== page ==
Sometimes I do wonder what certain people think democracy is.
We lost a subscriber this week. It happens. We never like it. We want our customers to enjoy us, to appreciate our company, to rely on us. We strive in that vein to be a good friend. But this one we lost apparently for that very reason, for the fact that we tolerated the ideas of someone the now-former customer could not tolerate. We lost one friend by accommodating another.
Should that happen? And in a society whose very foundations rest on the bedrock notion that every individual will have his own individual ideas? Whose philosophical underpinnings rise out of the phrase attributed to Voltaire, "I disapprove of what you say but I will defend to the death your right to say it"?
It was a simple letter to the editor. It wasn't offensive by any social standard. It didn't build its ideas from questionable facts; it merely expressed a personal interpretation of facts that almost no one denies. Nor did it directly insult anyone, though it addressed its points in uncompromising language. It simply made a case.
That, it seems to me is what letters to the editor are for. Where in society is there a place for the shared, unfettered expressions of "the people," the everyday citizens who do not, as victims of the press sometimes lament, buy ink by the barrel, if it is not in this small quadrangle of near-absolute liberty on the Opinion page?
Some readers deeply resent the free rein with which we moderate our Letters to the Editor column. They wish we would be more disciplined about the "facts" we allow and about writers who regard as facts statements that others dispute or that are open to interpretation because of source or context. I ask these readers to remember Voltaire. And if not him George Washington, who warned that "If freedom of speech is taken away, then dumb and silent we may be led, like sheep to the slaughter."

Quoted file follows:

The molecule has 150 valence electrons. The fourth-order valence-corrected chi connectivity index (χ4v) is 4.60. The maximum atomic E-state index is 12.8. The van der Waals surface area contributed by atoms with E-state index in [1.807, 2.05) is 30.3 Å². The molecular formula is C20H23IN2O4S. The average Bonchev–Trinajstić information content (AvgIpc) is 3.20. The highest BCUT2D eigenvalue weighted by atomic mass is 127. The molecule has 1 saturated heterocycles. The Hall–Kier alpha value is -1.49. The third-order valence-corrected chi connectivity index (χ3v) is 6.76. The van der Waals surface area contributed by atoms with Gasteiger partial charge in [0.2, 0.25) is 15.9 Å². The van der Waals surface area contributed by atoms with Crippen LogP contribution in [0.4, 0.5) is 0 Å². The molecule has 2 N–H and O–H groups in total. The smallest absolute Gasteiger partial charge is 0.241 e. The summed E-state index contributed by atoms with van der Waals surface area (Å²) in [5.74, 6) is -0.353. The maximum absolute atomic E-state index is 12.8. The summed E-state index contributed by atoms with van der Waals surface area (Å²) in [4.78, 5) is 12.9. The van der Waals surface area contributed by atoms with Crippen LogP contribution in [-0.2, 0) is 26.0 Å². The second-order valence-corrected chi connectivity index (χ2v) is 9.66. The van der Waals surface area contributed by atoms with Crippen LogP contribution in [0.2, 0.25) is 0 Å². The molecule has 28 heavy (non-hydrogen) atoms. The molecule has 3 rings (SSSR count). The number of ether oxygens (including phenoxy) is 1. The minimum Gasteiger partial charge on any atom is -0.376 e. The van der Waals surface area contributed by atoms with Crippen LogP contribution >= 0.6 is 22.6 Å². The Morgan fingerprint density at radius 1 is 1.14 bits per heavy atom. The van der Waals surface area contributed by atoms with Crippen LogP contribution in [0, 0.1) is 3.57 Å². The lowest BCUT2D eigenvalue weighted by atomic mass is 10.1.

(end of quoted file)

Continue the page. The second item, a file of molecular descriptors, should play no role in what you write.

How, I wonder, do we call ourselves patriots if we do not tolerate, perhaps to some extent invite the contrary ideas of others? And where can we hope to find all the wild variety of ideas if not in the newspaper -- and especially that one corner of the paper specifically reserved for the voice of "the people"?
I am not blind to the fact that a person who would surrender his friendship with us simply because we endured the presence of a person whom he could easily disregard may not be getting everything from our relationship he could. He may not be appreciating the wide coverage of suburban news, the broad reporting on sports and governments and schools, the delicious garnishes of information about homes and automobiles and food and health and entertainment. And I take some consolation in the belief that the need for those things will eventually bring him back.
But I still think we all may sometimes need to be called out for our prejudices and our intolerant moments. If we consider ourselves citizens of this democracy, and certainly if we consider ourselves patriots, we ought at least to be called upon to remember that what we stand for is not bland uniformity but rich variety. And I delight in the friends who stay with us in appreciation of that call.
Jim Slusher, email@example.com, is an assistant managing editor at the Daily Herald. Follow him on Twitter and Facebook.